Qigong

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Qigong

Postby marc108 » Mon Jun 11, 2012 6:41 pm

Does anyone here practice Qigong? I've been thinking about taking it up and was wondering if anyone could recommend specific teachers, books, etc?
"It's easy for us to connect with what's wrong with us... and not so easy to feel into, or to allow us, to connect with what's right and what's good in us."
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Re: Qigong

Postby daverupa » Mon Jun 11, 2012 7:54 pm

I recommend Yang, Jwing-Ming for a solid foundation; he's published prolific amounts on the topic, and it's all of rather high quality.

Keep your tongue up...

:tongue:
    "And how is it, bhikkhus, that by protecting oneself one protects others? By the pursuit, development, and cultivation of the four establishments of mindfulness. It is in such a way that by protecting oneself one protects others.

    "And how is it, bhikkhus, that by protecting others one protects oneself? By patience, harmlessness, goodwill, and sympathy. It is in such a way that by protecting others one protects oneself.
- Sedaka Sutta [SN 47.19]
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Re: Qigong

Postby reflection » Mon Jun 11, 2012 8:28 pm

Thanks for asking, I've also started with Qigong recently.

This could be of interest:
http://www.youtube.com/watch?v=yY6L5_5IZlc

With metta.
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Re: Qigong

Postby danieLion » Tue Jun 12, 2012 11:33 pm

daverupa wrote:I recommend Yang, Jwing-Ming for a solid foundation; he's published prolific amounts on the topic, and it's all of rather high quality.

Keep your tongue up...

:tongue:

Hi marc108, daverupa,
I like Jing-Mings books too. Lots of diagrams, pictures, explanations, etc.... I also like Kenneth Cohen's The Way of Qigong: The Art and Science of Chinese Energy Healing. While it's more theory based than Jing-Mings works, it's still got a lot of great exercise advice too. Many acupuncturists are also trained in Qigong (this is where I get most of my instruction and do my fine tuning), so you might think about looking for one as Qigong teachers are kind of rare in most parts (but they do exist and if you find a good one, you're way ahead of the curve).

Are you interested in active Qigong, visualization, or both?

metta
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Re: Qigong

Postby marc108 » Wed Jun 13, 2012 6:38 am

thank you all for the recs :)

danieLion wrote:Are you interested in active Qigong, visualization, or both?


whats the difference? I've practice Pranayama for some time, i'm interested in comparing it to the other Asian methods of energy work so I would like to know the real nitty gritty stuff of how, where, why etc.
"It's easy for us to connect with what's wrong with us... and not so easy to feel into, or to allow us, to connect with what's right and what's good in us."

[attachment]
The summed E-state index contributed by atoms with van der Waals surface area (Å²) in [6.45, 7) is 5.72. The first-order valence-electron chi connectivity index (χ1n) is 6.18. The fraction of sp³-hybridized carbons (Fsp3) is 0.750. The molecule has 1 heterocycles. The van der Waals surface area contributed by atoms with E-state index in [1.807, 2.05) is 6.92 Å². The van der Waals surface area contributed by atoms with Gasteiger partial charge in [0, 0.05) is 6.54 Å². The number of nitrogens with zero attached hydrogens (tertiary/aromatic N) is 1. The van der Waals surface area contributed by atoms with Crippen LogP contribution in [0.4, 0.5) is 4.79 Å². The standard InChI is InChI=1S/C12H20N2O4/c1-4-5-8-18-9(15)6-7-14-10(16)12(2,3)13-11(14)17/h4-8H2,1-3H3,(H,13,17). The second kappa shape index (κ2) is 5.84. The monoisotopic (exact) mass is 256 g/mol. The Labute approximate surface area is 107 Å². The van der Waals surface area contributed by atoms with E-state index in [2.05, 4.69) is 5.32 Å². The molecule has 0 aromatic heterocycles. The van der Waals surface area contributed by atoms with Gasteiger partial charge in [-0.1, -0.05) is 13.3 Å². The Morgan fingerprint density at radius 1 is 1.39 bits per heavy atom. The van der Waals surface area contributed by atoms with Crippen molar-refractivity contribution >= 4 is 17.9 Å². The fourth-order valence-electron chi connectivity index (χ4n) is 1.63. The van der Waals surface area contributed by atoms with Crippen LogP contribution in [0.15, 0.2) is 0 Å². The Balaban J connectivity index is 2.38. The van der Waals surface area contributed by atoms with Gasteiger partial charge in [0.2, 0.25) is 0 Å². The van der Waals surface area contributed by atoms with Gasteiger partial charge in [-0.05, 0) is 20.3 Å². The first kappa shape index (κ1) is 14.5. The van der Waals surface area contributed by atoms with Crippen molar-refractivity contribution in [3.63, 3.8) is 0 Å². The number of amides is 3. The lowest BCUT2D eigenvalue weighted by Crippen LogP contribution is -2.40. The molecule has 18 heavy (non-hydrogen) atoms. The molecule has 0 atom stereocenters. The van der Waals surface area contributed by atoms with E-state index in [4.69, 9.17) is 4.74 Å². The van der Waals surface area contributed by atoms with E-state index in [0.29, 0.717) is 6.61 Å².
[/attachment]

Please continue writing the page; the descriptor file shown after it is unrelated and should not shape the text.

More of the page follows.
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Re: Qigong

Postby danieLion » Wed Jun 13, 2012 7:07 am

marc108 wrote:thank you all for the recs :)

danieLion wrote:Are you interested in active Qigong, visualization, or both?


whats the difference? I've practice Pranayama for some time, i'm interested in comparing it to the other Asian methods of energy work so I would like to know the real nitty gritty stuff of how, where, why etc.

Hi marc108,
Not an official authority, so don't take this as the Qigong gospel, but the difference basically boils down to movement (active) versus while still/without /(non-active). All Qigong, AKFAIK, involves at least breath visualization at the (lower) dantian. I practiced pranayama for several years when I was younger, but have not tried it with Qigong. The literature referenced above should help with the nitty gritty. If you're interested in details, I could tell you what I do specifically, but don't know of any other way to help you with the nit and grit. I think the good old fashioned trial and error method (or it's fancy version, the experimental method) are you're best bet in figuring out what's going to work for you.

In general I think Qigong is great for samatha, but I'm having trouble seeing if it as directly relevant to vipassana as, say, jhana practice is. I only mention this to allude to the fact that a lot of finding what works also depends on your purposes.

metta
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Re: Qigong

Postby marc108 » Fri Jun 15, 2012 5:40 pm

sure, i would like to hear specifics about your own practice
"It's easy for us to connect with what's wrong with us... and not so easy to feel into, or to allow us, to connect with what's right and what's good in us."
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